SANTA CLARA — Jim Harbaugh continues to insist that a rule allowing defenders to hit quarterbacks on ball fakes is "flawed and a bit biased."
After expressing similar sentiments on Wednesday, Harbaugh reiterated his concerns Friday and noted that the league has no "appetite" to delve further into the issue.
Harbaugh wants quarterbacks carrying out read-option fakes in the pocket to receive the same protection as pocket passers regarding where defenders can hit them — a strike zone that runs from the knees to the chin.
The 49ers open their regular season Sunday against the Green Bay Packers, whose star defender, Clay Matthews, said earlier this week that their strategy will be to hit mobile quarterbacks such as the 49ers' Colin Kaepernick.
Here is Harbaugh's dissertation on the matter:
"I think it's flawed and a bit biased. So I think it's flawed and biased
"I believe that when a quarterback is handing a ball off or faking a ball -- in the read-option case, he's reading on an option play and he's as defenseless as a quarterback who's in the act of throwing.
"I'm not advocating that they don't hit the quarterback, if he has the ball. But when he's in the pocket, I believe there should be a strike zone, same strike zone that is given to the quarterback when he's in the pocket and throwing the ball.
"I feel like you give a license now to players to hit quarterbacks at the knee or in the head. It just seems to be a flip-flop of what the league is trying to get accomplished, player safety.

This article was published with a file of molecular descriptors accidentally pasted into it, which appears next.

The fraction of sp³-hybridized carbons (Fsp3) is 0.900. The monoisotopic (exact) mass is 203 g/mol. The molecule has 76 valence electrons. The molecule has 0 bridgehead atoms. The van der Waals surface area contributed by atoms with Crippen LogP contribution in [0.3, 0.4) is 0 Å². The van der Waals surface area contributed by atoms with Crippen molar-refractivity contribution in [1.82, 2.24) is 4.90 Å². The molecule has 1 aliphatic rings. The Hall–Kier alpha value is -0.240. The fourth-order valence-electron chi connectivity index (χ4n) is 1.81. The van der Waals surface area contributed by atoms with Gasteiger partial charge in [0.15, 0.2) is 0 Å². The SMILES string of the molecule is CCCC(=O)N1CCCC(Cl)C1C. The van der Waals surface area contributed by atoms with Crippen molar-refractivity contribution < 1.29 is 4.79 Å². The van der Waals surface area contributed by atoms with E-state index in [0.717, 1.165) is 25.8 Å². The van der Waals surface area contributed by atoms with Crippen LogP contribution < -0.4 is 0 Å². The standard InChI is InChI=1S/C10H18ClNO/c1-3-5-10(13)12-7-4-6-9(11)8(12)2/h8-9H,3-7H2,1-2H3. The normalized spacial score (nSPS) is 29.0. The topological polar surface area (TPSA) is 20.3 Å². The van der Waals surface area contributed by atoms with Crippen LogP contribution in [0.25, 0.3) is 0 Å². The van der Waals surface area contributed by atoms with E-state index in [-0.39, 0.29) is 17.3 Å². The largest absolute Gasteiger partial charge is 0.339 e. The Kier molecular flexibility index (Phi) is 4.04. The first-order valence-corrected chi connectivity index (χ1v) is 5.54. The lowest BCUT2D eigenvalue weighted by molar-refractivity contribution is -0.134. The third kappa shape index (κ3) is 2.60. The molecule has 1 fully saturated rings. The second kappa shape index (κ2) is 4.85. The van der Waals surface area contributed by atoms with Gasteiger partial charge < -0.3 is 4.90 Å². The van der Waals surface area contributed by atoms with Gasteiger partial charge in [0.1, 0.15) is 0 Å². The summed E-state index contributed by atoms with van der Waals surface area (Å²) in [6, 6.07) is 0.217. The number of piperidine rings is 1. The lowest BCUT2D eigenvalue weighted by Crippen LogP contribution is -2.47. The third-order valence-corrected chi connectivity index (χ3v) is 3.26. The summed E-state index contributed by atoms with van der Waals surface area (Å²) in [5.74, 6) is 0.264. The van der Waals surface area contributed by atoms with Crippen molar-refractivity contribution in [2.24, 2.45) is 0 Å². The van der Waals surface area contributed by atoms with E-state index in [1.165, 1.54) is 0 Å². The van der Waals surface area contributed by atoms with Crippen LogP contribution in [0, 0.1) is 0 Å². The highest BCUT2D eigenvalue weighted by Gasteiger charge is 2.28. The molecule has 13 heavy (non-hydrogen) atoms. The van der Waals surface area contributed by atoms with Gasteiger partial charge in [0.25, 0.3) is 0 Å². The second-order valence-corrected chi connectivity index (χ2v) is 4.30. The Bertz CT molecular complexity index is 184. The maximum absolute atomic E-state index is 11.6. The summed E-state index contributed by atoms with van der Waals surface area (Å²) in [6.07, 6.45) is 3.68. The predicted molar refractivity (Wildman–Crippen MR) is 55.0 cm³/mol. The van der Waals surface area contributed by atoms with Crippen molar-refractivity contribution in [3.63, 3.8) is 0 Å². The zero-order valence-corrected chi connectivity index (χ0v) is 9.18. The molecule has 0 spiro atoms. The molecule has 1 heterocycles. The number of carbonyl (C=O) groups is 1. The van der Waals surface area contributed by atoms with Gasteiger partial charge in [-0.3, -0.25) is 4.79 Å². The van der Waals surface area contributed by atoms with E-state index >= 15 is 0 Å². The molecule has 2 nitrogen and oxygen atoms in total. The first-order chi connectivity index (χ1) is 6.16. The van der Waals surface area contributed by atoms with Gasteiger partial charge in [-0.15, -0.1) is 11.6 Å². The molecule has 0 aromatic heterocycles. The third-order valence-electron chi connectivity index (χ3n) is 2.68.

"I've even heard Rich McKay of the competition committee look into ways to reduce chop blocks or players getting hit at the knee. Now you're really opening up a door and giving a license to defensive players, to say, 'I couldn't tell if he clearly had the ball or not, so now we can hit him in the knee or the head.'
"Now once a quarterback has indicated he's going to be a runner, then I believe he is a runner and should be treated like a runner. But when he's in the pocket in that vulnerable position, in that leading position, then I believe he should have the same protection as a 'throwing quarterback.'
"Then how do you decide? Who makes that determination a quarterback is making a fake, whether he's under center faking it to the tailback, or he's in shotgun faking a running play. By definition, a fake is a deception, it is a deceptive maneuver. The quarterback that makes a fake and then waggles out on a bootleg — he's a runner or a thrower. Are they being opened up to being hit in the head or the knees, treated like a running back?
"That's how I feel about it. It seems simple. It seems they would have more of an appetite to look at that, and they've said they don't have an appetite to look at it any further."